New Zealand Rugby
Dagg backs Hansen to succeed
December 16, 2011
Israel Dagg has had to get used to the public eye following his World Cup success © Adidas
New Zealand fullback Israel Dagg has backed new All Blacks head honcho Steve Hansen to continue the legacy left by Rugby World Cup-winning coach Graham Henry.
Hansen was confirmed by the New Zealand Rugby Union (NZRU) as the man to take the reins from Henry on Friday and Dagg, one of the stars of their 2011 campaign, believes Hansen is the perfect choice.
"Steve [Hansen] is definitely the right man to take us forward," Dagg told ESPNscrum. "He's been part of the setup for a while now and knows what it takes to win the sport's biggest prize. I'm pretty sure he won't change too much within the setup and he will do well. Sure - he'll bring in new ideas and new players - but the culture of winning with the All Blacks will stay the same."
The 23-year-old only had seven caps for the national side going into the World Cup but ended up playing an instrumental part in their journey to glory, scoring five tries in the process. Veteran Mils Muliaina seemed to have the berth sewn up in the run up to the global showpiece, but Henry opted to start Dagg in the early stages of the tournament.
Muliaina was eventually sidelined through injury, leaving Dagg to take the Test centurion's place, and the Crusaders fullback admits he is slightly overawed by the increase in expectation.
"Obviously everything has gone up another level in terms of exposure and expectation following what happened back in October and it is quite tough but it is part of the job and you just have to get used to it," Dagg said.
"I didn't really expect to get the shot at fullback ahead of Mils. I got a few games under my belt pre-tournament and had to play well on those occasions and after getting that time and the chance to impress the coaches, they gave me a chance in the World Cup. It was sad when Mils got injured - the man's a legend - and had he stayed fit, I doubt I'd have played in the final. But luck came my way and it all went well."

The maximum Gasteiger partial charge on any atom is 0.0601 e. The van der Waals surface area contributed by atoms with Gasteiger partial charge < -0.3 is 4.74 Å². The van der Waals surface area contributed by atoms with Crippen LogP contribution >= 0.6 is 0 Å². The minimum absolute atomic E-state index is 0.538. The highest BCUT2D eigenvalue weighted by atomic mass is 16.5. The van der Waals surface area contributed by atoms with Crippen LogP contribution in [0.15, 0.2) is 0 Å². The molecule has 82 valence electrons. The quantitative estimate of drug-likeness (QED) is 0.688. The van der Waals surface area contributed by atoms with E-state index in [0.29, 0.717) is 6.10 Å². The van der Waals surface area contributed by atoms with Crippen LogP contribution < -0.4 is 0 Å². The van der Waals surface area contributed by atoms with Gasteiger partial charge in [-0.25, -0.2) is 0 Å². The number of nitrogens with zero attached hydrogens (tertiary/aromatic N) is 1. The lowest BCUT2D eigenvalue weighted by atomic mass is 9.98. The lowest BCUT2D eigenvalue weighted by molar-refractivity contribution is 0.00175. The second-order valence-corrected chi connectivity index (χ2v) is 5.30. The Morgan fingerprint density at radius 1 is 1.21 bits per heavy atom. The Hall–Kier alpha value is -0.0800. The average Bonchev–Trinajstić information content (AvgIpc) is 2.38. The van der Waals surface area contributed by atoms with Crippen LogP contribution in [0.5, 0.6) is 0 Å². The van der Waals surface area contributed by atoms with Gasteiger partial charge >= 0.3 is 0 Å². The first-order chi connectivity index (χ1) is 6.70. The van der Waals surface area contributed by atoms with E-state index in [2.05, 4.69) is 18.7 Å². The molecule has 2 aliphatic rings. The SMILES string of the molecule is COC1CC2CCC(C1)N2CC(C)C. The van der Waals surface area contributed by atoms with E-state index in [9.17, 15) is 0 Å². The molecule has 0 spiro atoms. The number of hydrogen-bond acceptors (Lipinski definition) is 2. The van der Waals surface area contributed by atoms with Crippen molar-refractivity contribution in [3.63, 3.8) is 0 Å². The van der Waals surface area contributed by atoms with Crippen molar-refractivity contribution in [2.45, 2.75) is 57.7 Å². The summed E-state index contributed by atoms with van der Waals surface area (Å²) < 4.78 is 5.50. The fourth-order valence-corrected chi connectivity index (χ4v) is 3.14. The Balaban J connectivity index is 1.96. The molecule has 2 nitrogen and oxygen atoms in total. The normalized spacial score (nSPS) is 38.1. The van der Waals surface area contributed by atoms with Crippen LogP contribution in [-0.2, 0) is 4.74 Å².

Dagg now faces the task of returning to club duty with the Crusaders. Following a season where the Christchurch-based franchise were forced to play all their matches away from their AMI Stadium home due to the February earthquake, he is relishing the chance to play in front of their passionate supporters once again. He does concede, however, that after experiencing the joys of winning the World Cup, it will be a shock to the system to return to the 'day job'.
"Having just won the sport's biggest prize, I was worried I might find it hard to get motivated for another season in Super Rugby and to go back to the Crusaders but it is my job," Dagg said. "I have spoken to the other chaps about going back to the Crusaders - Richie [McCaw] included - and he said I should take my time and not rush straight back into it.
"I need to get my body back in shape after all the relaxing I've done but the hunger is still there and the goal this year is to go one further with the Crusaders. I am looking forward to another huge campaign for the side and it's awesome to be back home playing in Christchurch."
Israel Dagg was speaking at a signing session for fans in Harrods' new team-sports area, arranged by All Blacks kit supplier adidas
© ESPN EMEA Ltd
Tom Hamilton is the Assistant Editor of ESPNscrum.
"People on the outside think unfounded thoughts on Toulon." Tom Hamilton talks to RCT lock Nick Kennedy ahead of Saturday's Heineken Cup final against Clermont
Will Genia should lead the Wallabies against the Lions, Joe Tomane to win the final wing spot and Israel Folau at fullback, writes Greg Growden
"Has there ever been such a large disconnect between France's club teams and the international side?" Ian Moriarty weighs up the state of French rugby
"By carrying a Great Britain label to the Antipodes, and getting beaten by the Kiwis, they established a tradition which has lasted to this day." Huw Richards rewinds to 1888